Reliability of dynamically sensitive offshore platforms exposed to extreme waves

Jalal Mirzadeh

    Research output: ThesisDoctoral Thesis

    533 Downloads (Pure)

    Abstract

    The growing interest in the use of offshore platforms in deeper waters and harsher environments, as well as the desire to extend the operation of existing structures beyond their design lives, is increasing attention on the assessment of their dynamic response and their failure conditions under extreme storm loading. There are a large number of factors influencing the performance of dynamically sensitive platforms, but a major issue is how to include all of the irregularity, directionality and nonlinearity that ocean waves cause on their loading. Therefore, the role each plays in the assessment of dynamically sensitive structures under extreme loads is investigated systematically in this thesis. The aim is to develop practical methods to estimate extreme response and the probability of failure of dynamically sensitive offshore structures in a given sea-state.

    The directionality and nonlinearity of ocean waves has been captured in this thesis by extending the formulations of the NewWave and Constrained NewWave theories. NewWave is a deterministic method that accounts for the spectral composition of the sea-state, and can be used as an alternative to both regular wave and full random time domain simulations of lengthy time histories. Based on this theory a predetermined crest height and the surface elevation around the crest during an extreme event can be theoretically simulated. Constrained NewWave, which is generated by mathematically constraining a NewWave within a random time series, allows the irregularity of ocean waves to be considered. These wave theories have been extended in this thesis to include 2nd order and directionality effects, and their formulations have been written into a new Fortran code for calculation of the water surface and water particle kinematics. The effects of irregularity, directionality and nonlinearity of ocean waves on dynamically sensitive structures are then shown for an example mobile jack-up drilling platform. The sample jack-up platform is modelled in the USFOS software, and includes the effects of material and geometrical nonlinearities as well as spudcan-soil-structure nonlinear interactions. Finally, based on structured application of multiple Constrained NewWaves in combination with the Monte Carlo method, a framework is proposed to estimate the extreme response and the failure probability of dynamically sensitive offshore structures exposed to a given duration of the one extreme sea-state.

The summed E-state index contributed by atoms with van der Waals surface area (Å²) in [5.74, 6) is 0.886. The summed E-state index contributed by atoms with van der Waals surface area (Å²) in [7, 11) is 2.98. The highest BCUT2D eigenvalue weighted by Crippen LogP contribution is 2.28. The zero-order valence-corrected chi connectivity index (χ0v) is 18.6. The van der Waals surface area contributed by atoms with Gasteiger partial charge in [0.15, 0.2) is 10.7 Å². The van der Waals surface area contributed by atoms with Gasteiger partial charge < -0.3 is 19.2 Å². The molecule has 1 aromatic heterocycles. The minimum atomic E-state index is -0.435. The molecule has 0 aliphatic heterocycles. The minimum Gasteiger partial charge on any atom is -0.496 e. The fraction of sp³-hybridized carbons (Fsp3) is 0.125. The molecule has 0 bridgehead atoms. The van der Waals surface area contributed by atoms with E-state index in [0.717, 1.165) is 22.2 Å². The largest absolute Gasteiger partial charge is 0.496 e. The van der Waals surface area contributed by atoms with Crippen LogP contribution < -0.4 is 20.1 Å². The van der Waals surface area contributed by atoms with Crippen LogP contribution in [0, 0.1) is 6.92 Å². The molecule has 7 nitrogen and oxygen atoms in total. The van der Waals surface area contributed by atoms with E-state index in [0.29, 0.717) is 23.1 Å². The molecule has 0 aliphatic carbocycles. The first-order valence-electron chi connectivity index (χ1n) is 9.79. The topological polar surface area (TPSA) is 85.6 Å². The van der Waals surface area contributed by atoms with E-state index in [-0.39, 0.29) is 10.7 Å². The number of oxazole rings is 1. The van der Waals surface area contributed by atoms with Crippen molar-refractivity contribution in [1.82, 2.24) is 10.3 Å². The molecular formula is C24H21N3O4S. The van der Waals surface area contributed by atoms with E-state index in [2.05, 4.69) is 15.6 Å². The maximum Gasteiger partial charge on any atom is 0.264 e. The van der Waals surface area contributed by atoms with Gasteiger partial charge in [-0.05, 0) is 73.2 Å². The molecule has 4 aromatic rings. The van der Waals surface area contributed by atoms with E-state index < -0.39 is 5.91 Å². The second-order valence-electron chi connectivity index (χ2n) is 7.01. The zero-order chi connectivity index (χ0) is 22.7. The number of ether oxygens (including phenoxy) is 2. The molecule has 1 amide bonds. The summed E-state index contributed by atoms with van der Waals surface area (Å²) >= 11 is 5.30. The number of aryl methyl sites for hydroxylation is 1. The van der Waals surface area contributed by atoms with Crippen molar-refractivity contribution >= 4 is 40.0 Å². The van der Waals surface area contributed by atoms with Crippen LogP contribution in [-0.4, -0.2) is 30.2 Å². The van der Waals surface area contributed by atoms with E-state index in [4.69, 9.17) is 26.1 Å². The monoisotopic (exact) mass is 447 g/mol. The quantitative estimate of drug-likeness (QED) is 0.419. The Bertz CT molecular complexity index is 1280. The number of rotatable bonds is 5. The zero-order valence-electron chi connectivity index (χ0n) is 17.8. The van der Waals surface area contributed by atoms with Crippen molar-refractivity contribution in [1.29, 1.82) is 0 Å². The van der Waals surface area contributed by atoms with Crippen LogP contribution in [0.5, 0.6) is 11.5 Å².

The results demonstrate that in an extreme event the irregularity, directionality and nonlinearity of ocean waves have considerable effects on the overall performance of the sample jack-up platform. It is shown that the extreme response and the probability of failure of the sample jackup are not only governed by the maximum crest elevation but also depend on the random background of ocean waves. In addition, it is indicated that the inclusion of the directionality effects of ocean waves results in reductions in the extreme response and failure rate of the sample jack-up platform. On the other hand, the nonlinearity effects cause additional energy in low and high frequencies and raise the crest height, which increases the extreme response of the sample jack-up platform.

    The methods developed in this thesis have application to any dynamically sensitive structure and will help reduce the level of uncertainty in predicting their extreme response or failure probability. This may help in extending their operational conditions, say into deeper waters and harsher sea-states, or in extending their operational life.

    Original languageEnglish
    QualificationDoctor of Philosophy
    Publication statusUnpublished - Apr 2015

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